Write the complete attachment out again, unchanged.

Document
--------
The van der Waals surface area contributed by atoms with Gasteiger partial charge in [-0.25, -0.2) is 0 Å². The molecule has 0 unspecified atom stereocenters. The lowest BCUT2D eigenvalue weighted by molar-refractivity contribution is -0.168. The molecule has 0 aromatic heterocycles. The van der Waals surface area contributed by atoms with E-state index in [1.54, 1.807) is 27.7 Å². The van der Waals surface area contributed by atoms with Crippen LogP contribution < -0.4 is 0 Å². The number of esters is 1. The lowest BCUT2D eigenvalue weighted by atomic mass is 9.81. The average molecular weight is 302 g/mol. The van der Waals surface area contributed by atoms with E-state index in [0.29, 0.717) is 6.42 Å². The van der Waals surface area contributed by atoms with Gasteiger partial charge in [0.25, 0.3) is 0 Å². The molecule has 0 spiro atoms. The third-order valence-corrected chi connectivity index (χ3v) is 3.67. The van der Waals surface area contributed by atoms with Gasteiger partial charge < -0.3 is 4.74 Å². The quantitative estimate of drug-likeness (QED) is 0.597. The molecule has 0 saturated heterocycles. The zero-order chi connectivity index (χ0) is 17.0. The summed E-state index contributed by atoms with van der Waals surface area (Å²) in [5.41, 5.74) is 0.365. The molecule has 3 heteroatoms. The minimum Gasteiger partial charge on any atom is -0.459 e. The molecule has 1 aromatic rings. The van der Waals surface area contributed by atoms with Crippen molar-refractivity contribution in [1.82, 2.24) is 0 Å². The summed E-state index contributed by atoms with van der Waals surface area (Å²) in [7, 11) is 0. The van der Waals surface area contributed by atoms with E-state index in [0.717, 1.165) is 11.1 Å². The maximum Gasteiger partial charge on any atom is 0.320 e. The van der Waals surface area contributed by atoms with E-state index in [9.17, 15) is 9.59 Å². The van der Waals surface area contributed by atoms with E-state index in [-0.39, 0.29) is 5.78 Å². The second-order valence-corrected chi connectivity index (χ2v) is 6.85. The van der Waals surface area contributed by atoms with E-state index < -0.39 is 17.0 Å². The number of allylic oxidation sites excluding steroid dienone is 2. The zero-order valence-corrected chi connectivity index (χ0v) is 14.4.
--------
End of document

The van der Waals surface area contributed by atoms with Gasteiger partial charge in [-0.25, -0.2) is 0 Å². The molecule has 0 unspecified atom stereocenters. The lowest BCUT2D eigenvalue weighted by molar-refractivity contribution is -0.168. The molecule has 0 aromatic heterocycles. The van der Waals surface area contributed by atoms with E-state index in [1.54, 1.807) is 27.7 Å². The van der Waals surface area contributed by atoms with Crippen LogP contribution < -0.4 is 0 Å². The number of esters is 1. The lowest BCUT2D eigenvalue weighted by atomic mass is 9.81. The average molecular weight is 302 g/mol. The van der Waals surface area contributed by atoms with E-state index in [0.29, 0.717) is 6.42 Å². The van der Waals surface area contributed by atoms with Gasteiger partial charge in [0.25, 0.3) is 0 Å². The molecule has 0 spiro atoms. The third-order valence-corrected chi connectivity index (χ3v) is 3.67. The van der Waals surface area contributed by atoms with Gasteiger partial charge < -0.3 is 4.74 Å². The quantitative estimate of drug-likeness (QED) is 0.597. The molecule has 0 saturated heterocycles. The zero-order chi connectivity index (χ0) is 17.0. The summed E-state index contributed by atoms with van der Waals surface area (Å²) in [5.41, 5.74) is 0.365. The molecule has 3 heteroatoms. The minimum Gasteiger partial charge on any atom is -0.459 e. The molecule has 1 aromatic rings. The van der Waals surface area contributed by atoms with Crippen molar-refractivity contribution in [1.82, 2.24) is 0 Å². The summed E-state index contributed by atoms with van der Waals surface area (Å²) in [7, 11) is 0. The van der Waals surface area contributed by atoms with E-state index in [0.717, 1.165) is 11.1 Å². The maximum Gasteiger partial charge on any atom is 0.320 e. The van der Waals surface area contributed by atoms with E-state index in [9.17, 15) is 9.59 Å². The van der Waals surface area contributed by atoms with E-state index in [-0.39, 0.29) is 5.78 Å². The second-order valence-corrected chi connectivity index (χ2v) is 6.85. The van der Waals surface area contributed by atoms with E-state index < -0.39 is 17.0 Å². The number of allylic oxidation sites excluding steroid dienone is 2. The zero-order valence-corrected chi connectivity index (χ0v) is 14.4.